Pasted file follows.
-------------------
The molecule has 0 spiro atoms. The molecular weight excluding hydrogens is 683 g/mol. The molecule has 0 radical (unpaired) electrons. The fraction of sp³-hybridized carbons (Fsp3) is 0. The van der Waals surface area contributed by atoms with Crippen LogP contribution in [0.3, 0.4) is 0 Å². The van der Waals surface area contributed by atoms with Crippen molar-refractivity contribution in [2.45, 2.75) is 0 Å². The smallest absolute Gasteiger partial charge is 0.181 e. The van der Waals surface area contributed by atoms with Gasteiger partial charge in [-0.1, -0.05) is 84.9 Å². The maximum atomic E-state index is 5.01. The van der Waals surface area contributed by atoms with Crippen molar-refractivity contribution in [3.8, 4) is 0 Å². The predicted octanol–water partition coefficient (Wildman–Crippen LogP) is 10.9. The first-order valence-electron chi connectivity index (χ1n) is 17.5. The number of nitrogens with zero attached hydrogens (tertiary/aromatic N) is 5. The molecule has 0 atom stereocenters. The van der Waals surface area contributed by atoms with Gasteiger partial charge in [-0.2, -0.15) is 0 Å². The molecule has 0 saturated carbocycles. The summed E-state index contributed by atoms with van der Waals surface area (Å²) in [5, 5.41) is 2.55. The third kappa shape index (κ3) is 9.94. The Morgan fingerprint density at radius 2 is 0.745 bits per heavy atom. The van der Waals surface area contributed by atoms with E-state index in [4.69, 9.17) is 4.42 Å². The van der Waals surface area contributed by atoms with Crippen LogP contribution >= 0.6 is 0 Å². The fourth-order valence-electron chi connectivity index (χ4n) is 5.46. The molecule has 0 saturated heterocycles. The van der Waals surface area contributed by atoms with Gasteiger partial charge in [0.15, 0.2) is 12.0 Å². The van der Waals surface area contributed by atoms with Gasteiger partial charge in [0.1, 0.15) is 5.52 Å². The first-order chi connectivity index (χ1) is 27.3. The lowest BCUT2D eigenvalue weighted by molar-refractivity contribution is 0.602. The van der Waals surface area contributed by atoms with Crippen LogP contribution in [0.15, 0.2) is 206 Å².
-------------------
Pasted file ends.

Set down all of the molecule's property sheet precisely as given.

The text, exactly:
The molecule has 0 spiro atoms. The molecular weight excluding hydrogens is 683 g/mol. The molecule has 0 radical (unpaired) electrons. The fraction of sp³-hybridized carbons (Fsp3) is 0. The van der Waals surface area contributed by atoms with Crippen LogP contribution in [0.3, 0.4) is 0 Å². The van der Waals surface area contributed by atoms with Crippen molar-refractivity contribution in [2.45, 2.75) is 0 Å². The smallest absolute Gasteiger partial charge is 0.181 e. The van der Waals surface area contributed by atoms with Gasteiger partial charge in [-0.1, -0.05) is 84.9 Å². The maximum atomic E-state index is 5.01. The van der Waals surface area contributed by atoms with Crippen molar-refractivity contribution in [3.8, 4) is 0 Å². The predicted octanol–water partition coefficient (Wildman–Crippen LogP) is 10.9. The first-order valence-electron chi connectivity index (χ1n) is 17.5. The number of nitrogens with zero attached hydrogens (tertiary/aromatic N) is 5. The molecule has 0 atom stereocenters. The van der Waals surface area contributed by atoms with Gasteiger partial charge in [-0.2, -0.15) is 0 Å². The molecule has 0 saturated carbocycles. The summed E-state index contributed by atoms with van der Waals surface area (Å²) in [5, 5.41) is 2.55. The third kappa shape index (κ3) is 9.94. The Morgan fingerprint density at radius 2 is 0.745 bits per heavy atom. The van der Waals surface area contributed by atoms with E-state index in [4.69, 9.17) is 4.42 Å². The van der Waals surface area contributed by atoms with Crippen LogP contribution >= 0.6 is 0 Å². The fourth-order valence-electron chi connectivity index (χ4n) is 5.46. The molecule has 0 saturated heterocycles. The van der Waals surface area contributed by atoms with Gasteiger partial charge in [0.15, 0.2) is 12.0 Å². The van der Waals surface area contributed by atoms with Gasteiger partial charge in [0.1, 0.15) is 5.52 Å². The first-order chi connectivity index (χ1) is 27.3. The lowest BCUT2D eigenvalue weighted by molar-refractivity contribution is 0.602. The van der Waals surface area contributed by atoms with Crippen LogP contribution in [0.15, 0.2) is 206 Å².